May courts look beyond the face of a loan transaction to identify the “true lender”? In a lawsuit filed by California’s financial regulator, a California state court recently answered yes, finding that a fact-intensive inquiry into the “substance” of a loan transaction was necessary to determine who the “true lender” is and declining to dismiss
Matthew Verdin specializes in defending class actions and complex commercial disputes. He has significant experience representing clients in the financial services and technology industries, achieving favorable outcomes in litigation involving consumer protection, trademark, and privacy claims.
In the wake of rulings upholding federal regulators’ “valid when made” rules, a new lawsuit serves as a reminder that state regulators and class-action plaintiffs’ lawyers may continue to challenge the bank partnership lending model under the “true lender” doctrine.
In early March, the fintech OppFi filed suit to stop California’s banking commissioner from enforcing…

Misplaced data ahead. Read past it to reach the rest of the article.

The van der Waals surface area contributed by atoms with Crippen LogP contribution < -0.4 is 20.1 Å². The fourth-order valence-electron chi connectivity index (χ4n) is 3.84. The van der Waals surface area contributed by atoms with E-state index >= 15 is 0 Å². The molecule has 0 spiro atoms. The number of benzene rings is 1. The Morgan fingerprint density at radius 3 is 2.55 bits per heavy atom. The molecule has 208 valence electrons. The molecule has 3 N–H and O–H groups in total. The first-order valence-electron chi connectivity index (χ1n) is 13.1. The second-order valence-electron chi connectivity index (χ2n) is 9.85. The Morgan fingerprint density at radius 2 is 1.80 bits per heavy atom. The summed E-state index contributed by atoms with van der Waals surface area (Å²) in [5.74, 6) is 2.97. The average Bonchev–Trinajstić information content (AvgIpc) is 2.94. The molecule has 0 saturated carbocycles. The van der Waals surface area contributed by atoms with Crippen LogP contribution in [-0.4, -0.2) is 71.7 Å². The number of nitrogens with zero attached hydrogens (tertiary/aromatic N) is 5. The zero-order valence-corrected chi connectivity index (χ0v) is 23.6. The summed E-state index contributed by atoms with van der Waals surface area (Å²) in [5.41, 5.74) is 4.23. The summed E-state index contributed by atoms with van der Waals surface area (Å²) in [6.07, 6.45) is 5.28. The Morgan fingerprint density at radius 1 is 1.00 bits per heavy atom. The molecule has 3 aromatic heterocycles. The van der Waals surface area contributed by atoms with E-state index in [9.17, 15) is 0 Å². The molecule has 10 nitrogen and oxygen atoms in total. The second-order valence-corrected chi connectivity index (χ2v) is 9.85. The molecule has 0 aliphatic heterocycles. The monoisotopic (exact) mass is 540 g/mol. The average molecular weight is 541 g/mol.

Delivering a significant win for the financial services industry, a California federal judge upheld “valid when made” rules promulgated by the Office of the Comptroller of the Currency (OCC) and the Federal Deposit Insurance Corporation (FDIC) in California v. OCC, No. 4:20-cv-05200 (N.D. Cal. Feb. 8, 2022) and California v. FDIC, No. 4:20-cv-05860…
On June 30, President Biden signed into law a joint resolution to repeal the Office of the Comptroller of the Currency’s (OCC) so-called true lender rule. The rule was repealed under the Congressional Review Act (CRA), which allows Congress to repeal new federal regulations by passing a joint resolution of disapproval that must be later signed by the president. Federal regulations repealed under the CRA are treated as if they had never gone into effect.
Continue Reading Congress Repeals the OCC’s True Lender Rule